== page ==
The nearby Gare de Lyon train station was partially evacuated during the chaos and police warned Parisians to stay away as a thick, black column of smoke billowed over the city centre.
Authorities had banned protests around the concert by singer Fally Ipupa at the AccorHotels Arena in the capital but dozens turned out in anger nevertheless, facing off with the artist's fans and trading insults.
“With their music, they (the Congolese government) are bringing an entire people to their side while they slaughter and rape women and children,” opponent Willy Dendebe told AFP at the scene.
“I have been here (in France) for 30 years because of them! Thirty years and we let them be here in France as if nothing has happened. So yes, we are angry!”
Police said 30 people were arrested and 54 fined for participating in a banned protest, while train traffic was severely disrupted.
On Twitter, Paris police denounced the “unacceptable violence” and posted a video of what it said was “scandalous behaviour” by protesters shown wielding large roadworks barriers to prevent firefighters from getting to the flames.
Outside the station, AFP witnessed a dozen firetrucks at work amid the smouldering wrecks of about 30 vehicles, mainly scooters. Interior Minister Christophe Castaner condemned the violence and damage caused in the area, while National Assembly member Eric Ciotti described the events as an “unacceptable urban riot”.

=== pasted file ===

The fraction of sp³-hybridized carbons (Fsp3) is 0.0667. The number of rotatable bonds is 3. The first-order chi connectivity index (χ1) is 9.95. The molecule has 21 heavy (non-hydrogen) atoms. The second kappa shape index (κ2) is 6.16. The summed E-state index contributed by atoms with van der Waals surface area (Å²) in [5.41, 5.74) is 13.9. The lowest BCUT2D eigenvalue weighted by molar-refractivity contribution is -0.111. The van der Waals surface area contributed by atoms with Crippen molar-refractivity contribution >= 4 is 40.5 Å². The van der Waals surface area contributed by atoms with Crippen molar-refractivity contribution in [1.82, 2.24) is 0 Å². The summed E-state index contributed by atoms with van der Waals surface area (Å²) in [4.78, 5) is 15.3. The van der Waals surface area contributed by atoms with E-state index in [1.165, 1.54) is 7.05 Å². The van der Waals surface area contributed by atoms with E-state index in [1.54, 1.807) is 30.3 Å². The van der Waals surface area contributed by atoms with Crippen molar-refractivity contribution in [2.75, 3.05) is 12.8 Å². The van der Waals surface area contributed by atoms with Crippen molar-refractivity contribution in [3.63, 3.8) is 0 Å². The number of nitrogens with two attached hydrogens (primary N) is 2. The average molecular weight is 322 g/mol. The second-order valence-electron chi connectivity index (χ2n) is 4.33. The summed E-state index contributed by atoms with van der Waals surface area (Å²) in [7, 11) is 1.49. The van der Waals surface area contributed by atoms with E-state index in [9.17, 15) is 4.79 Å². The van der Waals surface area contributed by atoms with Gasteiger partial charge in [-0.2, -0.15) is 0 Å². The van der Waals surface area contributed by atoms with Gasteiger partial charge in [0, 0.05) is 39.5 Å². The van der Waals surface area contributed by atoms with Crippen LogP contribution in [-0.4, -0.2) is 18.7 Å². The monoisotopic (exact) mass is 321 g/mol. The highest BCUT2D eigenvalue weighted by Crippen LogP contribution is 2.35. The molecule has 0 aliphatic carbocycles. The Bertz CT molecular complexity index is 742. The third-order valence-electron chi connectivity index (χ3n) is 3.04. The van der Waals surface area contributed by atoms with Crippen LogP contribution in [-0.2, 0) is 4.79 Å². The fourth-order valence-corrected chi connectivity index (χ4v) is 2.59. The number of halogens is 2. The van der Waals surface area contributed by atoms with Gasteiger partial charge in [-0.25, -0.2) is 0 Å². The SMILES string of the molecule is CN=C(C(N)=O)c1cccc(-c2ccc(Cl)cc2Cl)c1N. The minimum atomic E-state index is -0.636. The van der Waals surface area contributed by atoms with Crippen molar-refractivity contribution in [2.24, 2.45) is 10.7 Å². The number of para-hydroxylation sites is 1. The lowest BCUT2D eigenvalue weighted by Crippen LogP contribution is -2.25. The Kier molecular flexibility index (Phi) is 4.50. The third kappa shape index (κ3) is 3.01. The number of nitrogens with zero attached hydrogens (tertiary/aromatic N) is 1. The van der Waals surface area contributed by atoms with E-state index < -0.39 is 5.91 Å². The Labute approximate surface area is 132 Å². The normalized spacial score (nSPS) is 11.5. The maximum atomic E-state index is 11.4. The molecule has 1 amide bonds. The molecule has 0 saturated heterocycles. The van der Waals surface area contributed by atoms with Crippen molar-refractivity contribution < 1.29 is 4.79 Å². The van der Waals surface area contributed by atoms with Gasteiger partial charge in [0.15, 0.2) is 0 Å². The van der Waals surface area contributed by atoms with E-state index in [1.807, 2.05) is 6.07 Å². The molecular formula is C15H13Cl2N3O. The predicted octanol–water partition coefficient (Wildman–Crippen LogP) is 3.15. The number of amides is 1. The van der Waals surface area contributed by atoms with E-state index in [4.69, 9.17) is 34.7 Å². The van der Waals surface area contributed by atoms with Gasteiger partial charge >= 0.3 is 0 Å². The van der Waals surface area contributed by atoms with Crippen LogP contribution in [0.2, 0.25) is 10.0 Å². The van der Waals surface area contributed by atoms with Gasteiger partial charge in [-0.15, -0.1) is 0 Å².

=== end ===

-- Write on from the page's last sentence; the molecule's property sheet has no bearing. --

Far-right National Rally leader Marine Le Pen called the demonstrators “scum” on Twitter and asked: “What image does our country give to the world?
'It's a shame'
Congolese expats regularly speak out against artists from home who perform in France or Belgium, accusing them of being close to former DR Congo president Joseph Kabila and his successor Felix Tshisekedi.
Tshisekedi took office in January 2019, succeeding President Joseph Kabila, who stepped down after 18 iron-fisted years at the helm. Many see Tshisekedi as an extension of his predecessor.
Last month, the UN High Commissioner for Human Rights said the Congolese army and other state agents committed rights violations in the conflict-wracked central African country.
Just days earlier, Amnesty International delivered a damning assessment of Tshisekedi's government, saying “insecurity and impunity continue to threaten human rights progress” in the Democratic Republic of Congo.
Lwangi Bienvenu, an Ipupa fan who travelled from Belgium for the concert, observed the chaos from his hotel near the Gare de Lyon.
“It's a shame. He's Congolese, we should all be behind him,” Bienvenu said of the singer. “People will talk about the bad inside us. They put people in danger and they will now surely cancel the concert.”
Paris has had its share of violent demonstrations in recent months with protesters ranging from the anti-government “yellow vests” movement to workers striking against pension reform setting fire to public property and smashing store windows during several marches, and clashing with police.